Friday, 29 April 2016


There was once a girl out there in Japan. She strongly believed in the Japanese myth that making 1000 origami cranes will save her from death. She was a victim of The Hiroshima nuclear bomb blasts. Her name was Sadako Sasaki. She died at the age of 12 of blood cancer. We still make nuclear bombs and rarely do we make paper cranes.

Hundreds of student protestors of Tianmen square were shot down by the Chinese military on April 1989. The students were mourning on the death of a political leader.We romanticized the struggle and celebrate the day each year.
There was a girl in Pakistan ,named after Malalai of malwand famous pashtun poet. She was shot at head while travelling in school bus for they were afraid of educated girls.We awarded her the nobel peace prize and amended our constitution to make child labour legal.
There was a girl Nujood, a divorcee at the age of 13.We condemned and empathized with nujoom and child marriages still continues.
There was Govardhan who was hanged to death because his neck fit the noose perfectly.We shed tears for  Govardhan but the list of Govardhans continued with Yakub Memon, Perarivalan or Afsal Guru.
While we were busy creating borders, a kid by the name of Aylan kurdi drowned to death. We shed a gut wrenching pain and went back to glorify the soldiers who are struggling to protect borders.
There was a college student who wanted to become a writer like carl sagen and all that he got to write was his suicide note. This happened because he was a Dalit. Still we continue to debate about caste based reservations.
There were three professors- Kalburgi , Dabolkar and Pansare. 3 of them were shot to death because they were atheists. And still we talk about secularism of the Indian constitution.
There was one Ekalavya, a myth some say , who was asked for his index finger coz they were afraid of his talent. Nobody called him a hero, but heroes were borne out of his charity
The moment a victim is created we celebrate.
We want martyrs rather than intellects
When thousands are denied even the right to dream,
dreaming itself becomes a privilege.
And we are all privileged.
Isn’t it time to stop romanticizing the struggles of people?
Isn’t it time to come out of comfort zones?
The world isn’t solely ours. They too deserve to live.



In 1858, one year after the first war of independence, far in south, at Travancore a group of women belonging to the Nadar community fought for the right to cover their breasts. The lower caste women were not permitted to cover their breast and were brutally raped by the aristocratic male of the province. It was one of the first women movements that occurred in the country and it arose at a time when most of the women around the country feared to speak up. What happened later is all part of history; an event came to be known as “Channar revolt”.  Kerala has a long history of women movements in its hands and owing to them is the status of women in the state. Travancore might be the only province that saw these many women rulers. The state also had uncrowned women queens, women were the decision makers of the house and the birth of a girl child was a matter of celebration unlike many other Indian states.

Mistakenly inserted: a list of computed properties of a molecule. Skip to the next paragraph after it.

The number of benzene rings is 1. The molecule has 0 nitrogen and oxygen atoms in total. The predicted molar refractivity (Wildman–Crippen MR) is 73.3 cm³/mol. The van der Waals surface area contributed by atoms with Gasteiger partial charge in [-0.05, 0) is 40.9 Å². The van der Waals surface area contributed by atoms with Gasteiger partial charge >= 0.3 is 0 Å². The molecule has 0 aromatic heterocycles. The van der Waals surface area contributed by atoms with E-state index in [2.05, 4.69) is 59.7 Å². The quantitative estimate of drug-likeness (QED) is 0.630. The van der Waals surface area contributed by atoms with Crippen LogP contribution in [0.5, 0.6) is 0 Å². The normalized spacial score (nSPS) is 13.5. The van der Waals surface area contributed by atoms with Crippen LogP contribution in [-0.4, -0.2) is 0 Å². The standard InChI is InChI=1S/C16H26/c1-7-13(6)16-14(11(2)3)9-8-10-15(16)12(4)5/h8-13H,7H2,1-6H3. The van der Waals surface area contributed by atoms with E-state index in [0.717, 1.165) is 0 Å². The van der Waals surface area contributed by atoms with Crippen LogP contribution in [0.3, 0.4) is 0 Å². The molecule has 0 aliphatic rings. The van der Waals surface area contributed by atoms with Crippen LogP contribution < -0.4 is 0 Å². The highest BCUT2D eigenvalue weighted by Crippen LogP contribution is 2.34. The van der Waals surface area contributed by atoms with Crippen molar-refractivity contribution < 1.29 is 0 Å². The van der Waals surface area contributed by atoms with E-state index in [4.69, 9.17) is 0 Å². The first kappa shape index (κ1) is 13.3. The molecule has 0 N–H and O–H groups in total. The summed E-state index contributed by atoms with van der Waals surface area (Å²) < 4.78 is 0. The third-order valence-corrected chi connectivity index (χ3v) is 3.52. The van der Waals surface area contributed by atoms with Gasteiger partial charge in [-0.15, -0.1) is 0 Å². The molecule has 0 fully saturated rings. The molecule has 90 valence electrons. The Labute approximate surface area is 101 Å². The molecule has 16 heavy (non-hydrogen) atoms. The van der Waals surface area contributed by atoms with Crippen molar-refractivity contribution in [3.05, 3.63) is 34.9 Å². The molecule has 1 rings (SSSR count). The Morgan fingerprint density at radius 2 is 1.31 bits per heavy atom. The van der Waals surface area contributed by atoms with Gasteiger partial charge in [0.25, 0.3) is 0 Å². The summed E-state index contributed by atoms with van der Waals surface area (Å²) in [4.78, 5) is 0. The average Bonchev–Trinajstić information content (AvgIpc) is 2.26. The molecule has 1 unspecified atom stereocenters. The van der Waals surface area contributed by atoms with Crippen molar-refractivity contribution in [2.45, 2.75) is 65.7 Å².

What makes the state of Kerala different from rest of them is the significant development in material conditions of living over the years. The human development index of the state is much higher than the national average. The development that state achieved came to be known as Kerala model development. The quality of life is very high though the per capita income is low. With highest literacy rate among the country and almost no female foeticide the women folk of the country are independent. Unlike many northern states and its southern peers the status of women in Kerala is quite good. A fair population (above 90%) is educated and more than 70% of the women are working. Those who are not working are organized by Kudumbasree (an initiative by govt. of Kerala), and works in small scale production activities and small scale industries. All the major political parties have a women’s wing which show active participation in the public. The system of “she taxi” and “vanitha auto rickshaws” makes it easier for the safe travel of women and gives women more employment opportunities. But these all are spoken about time and again.
Well that is history, history that we all know and speak about, the history about which Keralites are proud of. But the unspoken is always more important than the spoken truths. Every time when we pompously speak about our literacy and culture I use to remember Hanna, a classmate of mine in class tenth. ”I don’t want to get married, I want to study” cried her one fine morning in the class. Hanna was a highly talented girl, she dreamt of being a writer. She used to write beautiful poems. But by the time we completed our intermediate she was married off and didn’t pursue her education any further. This is another face of the same Kerala that we boasted about. Though most of the Muslim marriages now happen at an age of 18-21, the saddest part is that most of them are not permitted to pursue their education or work after marriage. Though there are exceptions too. Though parties have women’s wing and though they are active the seats given to women candidates are restricted and the no.of women participants in the government too is quite low compared to the sex ratio of the state.similar is th condition with assets, though the state has a good working population of women the property concentration of women is too less.